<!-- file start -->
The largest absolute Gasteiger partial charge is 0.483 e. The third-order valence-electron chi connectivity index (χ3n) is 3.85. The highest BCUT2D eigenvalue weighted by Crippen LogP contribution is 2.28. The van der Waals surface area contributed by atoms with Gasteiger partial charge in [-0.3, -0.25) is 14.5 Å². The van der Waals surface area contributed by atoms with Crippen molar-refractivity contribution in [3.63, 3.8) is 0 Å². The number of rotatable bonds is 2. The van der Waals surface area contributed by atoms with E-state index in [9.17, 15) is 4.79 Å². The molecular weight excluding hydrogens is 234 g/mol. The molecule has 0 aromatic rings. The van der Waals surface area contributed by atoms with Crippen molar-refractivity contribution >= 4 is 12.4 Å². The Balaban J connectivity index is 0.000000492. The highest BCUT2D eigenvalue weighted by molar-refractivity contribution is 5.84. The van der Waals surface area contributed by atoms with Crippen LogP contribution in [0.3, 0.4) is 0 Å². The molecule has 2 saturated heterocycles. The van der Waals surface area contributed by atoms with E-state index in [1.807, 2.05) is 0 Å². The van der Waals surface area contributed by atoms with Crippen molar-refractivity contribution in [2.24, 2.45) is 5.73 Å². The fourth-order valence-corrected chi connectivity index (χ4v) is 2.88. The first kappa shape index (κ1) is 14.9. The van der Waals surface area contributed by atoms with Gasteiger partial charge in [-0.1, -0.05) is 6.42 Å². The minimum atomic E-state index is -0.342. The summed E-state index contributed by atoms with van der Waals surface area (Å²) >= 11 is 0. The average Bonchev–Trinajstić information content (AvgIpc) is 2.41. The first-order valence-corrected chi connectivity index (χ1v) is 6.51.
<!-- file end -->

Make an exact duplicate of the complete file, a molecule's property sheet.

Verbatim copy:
The largest absolute Gasteiger partial charge is 0.483 e. The third-order valence-electron chi connectivity index (χ3n) is 3.85. The highest BCUT2D eigenvalue weighted by Crippen LogP contribution is 2.28. The van der Waals surface area contributed by atoms with Gasteiger partial charge in [-0.3, -0.25) is 14.5 Å². The van der Waals surface area contributed by atoms with Crippen molar-refractivity contribution in [3.63, 3.8) is 0 Å². The number of rotatable bonds is 2. The van der Waals surface area contributed by atoms with E-state index in [9.17, 15) is 4.79 Å². The molecular weight excluding hydrogens is 234 g/mol. The molecule has 0 aromatic rings. The van der Waals surface area contributed by atoms with Crippen molar-refractivity contribution >= 4 is 12.4 Å². The Balaban J connectivity index is 0.000000492. The highest BCUT2D eigenvalue weighted by molar-refractivity contribution is 5.84. The van der Waals surface area contributed by atoms with Crippen LogP contribution in [0.3, 0.4) is 0 Å². The molecule has 2 saturated heterocycles. The van der Waals surface area contributed by atoms with E-state index in [1.807, 2.05) is 0 Å². The van der Waals surface area contributed by atoms with Crippen molar-refractivity contribution in [2.24, 2.45) is 5.73 Å². The fourth-order valence-corrected chi connectivity index (χ4v) is 2.88. The first kappa shape index (κ1) is 14.9. The van der Waals surface area contributed by atoms with Gasteiger partial charge in [-0.1, -0.05) is 6.42 Å². The minimum atomic E-state index is -0.342. The summed E-state index contributed by atoms with van der Waals surface area (Å²) >= 11 is 0. The average Bonchev–Trinajstić information content (AvgIpc) is 2.41. The first-order valence-corrected chi connectivity index (χ1v) is 6.51.